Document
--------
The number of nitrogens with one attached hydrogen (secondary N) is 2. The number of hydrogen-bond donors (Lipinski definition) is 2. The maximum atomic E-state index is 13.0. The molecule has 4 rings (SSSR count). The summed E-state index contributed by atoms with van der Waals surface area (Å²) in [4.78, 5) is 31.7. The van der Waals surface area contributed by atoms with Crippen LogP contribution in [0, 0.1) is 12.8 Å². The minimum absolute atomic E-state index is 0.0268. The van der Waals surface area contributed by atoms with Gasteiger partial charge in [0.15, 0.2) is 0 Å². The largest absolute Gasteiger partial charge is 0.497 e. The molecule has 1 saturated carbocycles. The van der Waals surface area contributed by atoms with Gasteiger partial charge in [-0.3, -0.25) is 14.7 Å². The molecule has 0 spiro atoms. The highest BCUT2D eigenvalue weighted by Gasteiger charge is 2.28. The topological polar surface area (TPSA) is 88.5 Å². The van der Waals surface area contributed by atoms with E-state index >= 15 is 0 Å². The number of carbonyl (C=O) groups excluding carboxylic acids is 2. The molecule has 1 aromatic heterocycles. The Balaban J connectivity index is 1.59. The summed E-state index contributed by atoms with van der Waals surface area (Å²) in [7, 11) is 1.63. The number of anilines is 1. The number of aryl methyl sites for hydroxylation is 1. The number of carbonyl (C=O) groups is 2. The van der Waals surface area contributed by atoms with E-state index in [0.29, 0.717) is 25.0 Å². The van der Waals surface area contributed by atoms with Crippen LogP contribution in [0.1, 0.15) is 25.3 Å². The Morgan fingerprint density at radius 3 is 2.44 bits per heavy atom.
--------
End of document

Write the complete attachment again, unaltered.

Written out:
The number of nitrogens with one attached hydrogen (secondary N) is 2. The number of hydrogen-bond donors (Lipinski definition) is 2. The maximum atomic E-state index is 13.0. The molecule has 4 rings (SSSR count). The summed E-state index contributed by atoms with van der Waals surface area (Å²) in [4.78, 5) is 31.7. The van der Waals surface area contributed by atoms with Crippen LogP contribution in [0, 0.1) is 12.8 Å². The minimum absolute atomic E-state index is 0.0268. The van der Waals surface area contributed by atoms with Gasteiger partial charge in [0.15, 0.2) is 0 Å². The largest absolute Gasteiger partial charge is 0.497 e. The molecule has 1 saturated carbocycles. The van der Waals surface area contributed by atoms with Gasteiger partial charge in [-0.3, -0.25) is 14.7 Å². The molecule has 0 spiro atoms. The highest BCUT2D eigenvalue weighted by Gasteiger charge is 2.28. The topological polar surface area (TPSA) is 88.5 Å². The van der Waals surface area contributed by atoms with E-state index >= 15 is 0 Å². The number of carbonyl (C=O) groups excluding carboxylic acids is 2. The molecule has 1 aromatic heterocycles. The Balaban J connectivity index is 1.59. The summed E-state index contributed by atoms with van der Waals surface area (Å²) in [7, 11) is 1.63. The number of anilines is 1. The number of aryl methyl sites for hydroxylation is 1. The number of carbonyl (C=O) groups is 2. The van der Waals surface area contributed by atoms with E-state index in [0.29, 0.717) is 25.0 Å². The van der Waals surface area contributed by atoms with Crippen LogP contribution in [0.1, 0.15) is 25.3 Å². The Morgan fingerprint density at radius 3 is 2.44 bits per heavy atom.